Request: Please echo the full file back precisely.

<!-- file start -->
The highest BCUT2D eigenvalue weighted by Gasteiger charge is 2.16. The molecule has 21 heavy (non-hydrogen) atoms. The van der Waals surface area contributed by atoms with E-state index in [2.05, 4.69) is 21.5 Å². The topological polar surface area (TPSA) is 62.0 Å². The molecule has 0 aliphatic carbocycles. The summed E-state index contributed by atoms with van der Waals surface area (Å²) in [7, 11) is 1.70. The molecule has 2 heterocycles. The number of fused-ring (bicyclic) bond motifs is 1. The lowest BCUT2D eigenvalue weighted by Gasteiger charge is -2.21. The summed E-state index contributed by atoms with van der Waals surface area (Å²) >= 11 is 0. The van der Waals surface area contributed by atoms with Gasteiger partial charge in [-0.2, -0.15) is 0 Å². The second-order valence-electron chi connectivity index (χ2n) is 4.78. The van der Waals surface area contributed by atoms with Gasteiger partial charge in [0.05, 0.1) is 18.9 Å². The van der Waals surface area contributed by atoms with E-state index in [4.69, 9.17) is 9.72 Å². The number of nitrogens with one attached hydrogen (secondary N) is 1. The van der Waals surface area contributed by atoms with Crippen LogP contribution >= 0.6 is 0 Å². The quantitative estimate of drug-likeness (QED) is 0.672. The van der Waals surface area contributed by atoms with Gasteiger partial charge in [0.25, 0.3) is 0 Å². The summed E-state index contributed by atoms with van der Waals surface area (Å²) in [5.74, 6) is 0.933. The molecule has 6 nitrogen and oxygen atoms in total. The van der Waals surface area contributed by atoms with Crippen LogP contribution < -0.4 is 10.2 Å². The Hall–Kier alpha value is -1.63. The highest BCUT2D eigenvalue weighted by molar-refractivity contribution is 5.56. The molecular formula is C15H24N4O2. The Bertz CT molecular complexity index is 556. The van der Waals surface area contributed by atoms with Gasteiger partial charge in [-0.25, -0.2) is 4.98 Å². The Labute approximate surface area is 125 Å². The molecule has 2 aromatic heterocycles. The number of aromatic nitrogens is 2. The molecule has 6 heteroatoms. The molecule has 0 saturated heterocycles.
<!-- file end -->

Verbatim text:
The highest BCUT2D eigenvalue weighted by Gasteiger charge is 2.16. The molecule has 21 heavy (non-hydrogen) atoms. The van der Waals surface area contributed by atoms with E-state index in [2.05, 4.69) is 21.5 Å². The topological polar surface area (TPSA) is 62.0 Å². The molecule has 0 aliphatic carbocycles. The summed E-state index contributed by atoms with van der Waals surface area (Å²) in [7, 11) is 1.70. The molecule has 2 heterocycles. The number of fused-ring (bicyclic) bond motifs is 1. The lowest BCUT2D eigenvalue weighted by Gasteiger charge is -2.21. The summed E-state index contributed by atoms with van der Waals surface area (Å²) >= 11 is 0. The van der Waals surface area contributed by atoms with Gasteiger partial charge in [-0.2, -0.15) is 0 Å². The second-order valence-electron chi connectivity index (χ2n) is 4.78. The van der Waals surface area contributed by atoms with Gasteiger partial charge in [0.05, 0.1) is 18.9 Å². The van der Waals surface area contributed by atoms with E-state index in [4.69, 9.17) is 9.72 Å². The number of nitrogens with one attached hydrogen (secondary N) is 1. The van der Waals surface area contributed by atoms with Crippen LogP contribution >= 0.6 is 0 Å². The quantitative estimate of drug-likeness (QED) is 0.672. The van der Waals surface area contributed by atoms with Gasteiger partial charge in [0.25, 0.3) is 0 Å². The summed E-state index contributed by atoms with van der Waals surface area (Å²) in [5.74, 6) is 0.933. The molecule has 6 nitrogen and oxygen atoms in total. The van der Waals surface area contributed by atoms with Crippen LogP contribution < -0.4 is 10.2 Å². The Hall–Kier alpha value is -1.63. The highest BCUT2D eigenvalue weighted by molar-refractivity contribution is 5.56. The molecular formula is C15H24N4O2. The Bertz CT molecular complexity index is 556. The van der Waals surface area contributed by atoms with Gasteiger partial charge in [-0.25, -0.2) is 4.98 Å². The Labute approximate surface area is 125 Å². The molecule has 2 aromatic heterocycles. The number of aromatic nitrogens is 2. The molecule has 6 heteroatoms. The molecule has 0 saturated heterocycles.